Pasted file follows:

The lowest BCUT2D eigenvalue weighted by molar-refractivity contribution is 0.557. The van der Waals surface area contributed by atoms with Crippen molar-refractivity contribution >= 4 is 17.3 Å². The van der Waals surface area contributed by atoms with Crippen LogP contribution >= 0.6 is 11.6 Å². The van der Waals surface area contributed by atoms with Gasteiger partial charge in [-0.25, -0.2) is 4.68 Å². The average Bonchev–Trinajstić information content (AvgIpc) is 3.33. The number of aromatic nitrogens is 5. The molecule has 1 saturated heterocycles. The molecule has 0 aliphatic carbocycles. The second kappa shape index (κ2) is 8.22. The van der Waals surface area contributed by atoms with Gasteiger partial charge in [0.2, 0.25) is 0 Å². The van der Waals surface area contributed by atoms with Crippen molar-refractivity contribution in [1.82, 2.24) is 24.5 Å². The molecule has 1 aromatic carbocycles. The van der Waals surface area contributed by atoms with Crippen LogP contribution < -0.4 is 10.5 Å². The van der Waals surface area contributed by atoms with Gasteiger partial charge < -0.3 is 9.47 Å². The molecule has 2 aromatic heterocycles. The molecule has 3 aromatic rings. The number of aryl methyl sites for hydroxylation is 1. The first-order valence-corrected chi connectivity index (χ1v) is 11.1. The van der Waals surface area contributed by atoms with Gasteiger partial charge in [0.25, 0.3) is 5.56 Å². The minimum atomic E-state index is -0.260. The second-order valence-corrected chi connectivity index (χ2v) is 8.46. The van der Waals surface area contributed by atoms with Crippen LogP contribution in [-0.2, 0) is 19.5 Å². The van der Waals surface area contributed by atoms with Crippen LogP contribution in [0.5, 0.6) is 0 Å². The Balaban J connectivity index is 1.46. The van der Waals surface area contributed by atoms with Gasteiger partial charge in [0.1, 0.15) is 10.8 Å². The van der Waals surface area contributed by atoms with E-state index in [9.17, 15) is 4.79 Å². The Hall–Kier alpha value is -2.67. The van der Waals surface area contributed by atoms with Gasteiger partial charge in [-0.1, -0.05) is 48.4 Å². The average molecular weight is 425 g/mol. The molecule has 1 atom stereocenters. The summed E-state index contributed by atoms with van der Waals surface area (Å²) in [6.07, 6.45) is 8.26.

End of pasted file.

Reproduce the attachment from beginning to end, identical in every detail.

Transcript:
The lowest BCUT2D eigenvalue weighted by molar-refractivity contribution is 0.557. The van der Waals surface area contributed by atoms with Crippen molar-refractivity contribution >= 4 is 17.3 Å². The van der Waals surface area contributed by atoms with Crippen LogP contribution >= 0.6 is 11.6 Å². The van der Waals surface area contributed by atoms with Gasteiger partial charge in [-0.25, -0.2) is 4.68 Å². The average Bonchev–Trinajstić information content (AvgIpc) is 3.33. The number of aromatic nitrogens is 5. The molecule has 1 saturated heterocycles. The molecule has 0 aliphatic carbocycles. The second kappa shape index (κ2) is 8.22. The van der Waals surface area contributed by atoms with Gasteiger partial charge in [0.2, 0.25) is 0 Å². The van der Waals surface area contributed by atoms with Crippen molar-refractivity contribution in [1.82, 2.24) is 24.5 Å². The molecule has 1 aromatic carbocycles. The van der Waals surface area contributed by atoms with Crippen LogP contribution < -0.4 is 10.5 Å². The van der Waals surface area contributed by atoms with Gasteiger partial charge < -0.3 is 9.47 Å². The molecule has 2 aromatic heterocycles. The molecule has 3 aromatic rings. The number of aryl methyl sites for hydroxylation is 1. The first-order valence-corrected chi connectivity index (χ1v) is 11.1. The van der Waals surface area contributed by atoms with Gasteiger partial charge in [0.25, 0.3) is 5.56 Å². The minimum atomic E-state index is -0.260. The second-order valence-corrected chi connectivity index (χ2v) is 8.46. The van der Waals surface area contributed by atoms with Crippen LogP contribution in [-0.2, 0) is 19.5 Å². The van der Waals surface area contributed by atoms with Crippen LogP contribution in [0.5, 0.6) is 0 Å². The Balaban J connectivity index is 1.46. The van der Waals surface area contributed by atoms with Gasteiger partial charge in [0.1, 0.15) is 10.8 Å². The van der Waals surface area contributed by atoms with E-state index in [9.17, 15) is 4.79 Å². The Hall–Kier alpha value is -2.67. The van der Waals surface area contributed by atoms with Gasteiger partial charge in [-0.1, -0.05) is 48.4 Å². The average molecular weight is 425 g/mol. The molecule has 1 atom stereocenters. The summed E-state index contributed by atoms with van der Waals surface area (Å²) in [6.07, 6.45) is 8.26.